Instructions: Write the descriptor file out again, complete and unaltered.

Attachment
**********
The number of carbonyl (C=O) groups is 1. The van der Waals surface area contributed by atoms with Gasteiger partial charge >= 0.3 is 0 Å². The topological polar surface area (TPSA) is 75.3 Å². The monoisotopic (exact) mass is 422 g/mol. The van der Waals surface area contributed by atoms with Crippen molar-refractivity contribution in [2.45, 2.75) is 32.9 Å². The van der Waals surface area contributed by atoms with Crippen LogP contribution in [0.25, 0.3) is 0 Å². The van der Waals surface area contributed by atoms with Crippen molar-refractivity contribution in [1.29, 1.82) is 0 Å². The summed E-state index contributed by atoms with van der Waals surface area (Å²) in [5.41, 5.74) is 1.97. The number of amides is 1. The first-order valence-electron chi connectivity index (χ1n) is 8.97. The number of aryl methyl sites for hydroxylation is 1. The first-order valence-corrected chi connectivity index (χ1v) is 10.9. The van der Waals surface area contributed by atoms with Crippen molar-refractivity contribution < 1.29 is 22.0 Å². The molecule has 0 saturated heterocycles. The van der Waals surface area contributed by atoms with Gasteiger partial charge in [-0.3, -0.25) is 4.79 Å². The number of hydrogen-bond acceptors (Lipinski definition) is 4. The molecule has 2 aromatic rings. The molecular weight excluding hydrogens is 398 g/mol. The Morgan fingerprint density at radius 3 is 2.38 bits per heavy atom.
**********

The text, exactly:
The number of carbonyl (C=O) groups is 1. The van der Waals surface area contributed by atoms with Gasteiger partial charge >= 0.3 is 0 Å². The topological polar surface area (TPSA) is 75.3 Å². The monoisotopic (exact) mass is 422 g/mol. The van der Waals surface area contributed by atoms with Crippen molar-refractivity contribution in [2.45, 2.75) is 32.9 Å². The van der Waals surface area contributed by atoms with Crippen LogP contribution in [0.25, 0.3) is 0 Å². The van der Waals surface area contributed by atoms with Crippen molar-refractivity contribution in [1.29, 1.82) is 0 Å². The summed E-state index contributed by atoms with van der Waals surface area (Å²) in [5.41, 5.74) is 1.97. The number of amides is 1. The first-order valence-electron chi connectivity index (χ1n) is 8.97. The number of aryl methyl sites for hydroxylation is 1. The first-order valence-corrected chi connectivity index (χ1v) is 10.9. The van der Waals surface area contributed by atoms with Crippen molar-refractivity contribution < 1.29 is 22.0 Å². The molecule has 0 saturated heterocycles. The van der Waals surface area contributed by atoms with Gasteiger partial charge in [-0.3, -0.25) is 4.79 Å². The number of hydrogen-bond acceptors (Lipinski definition) is 4. The molecule has 2 aromatic rings. The molecular weight excluding hydrogens is 398 g/mol. The Morgan fingerprint density at radius 3 is 2.38 bits per heavy atom.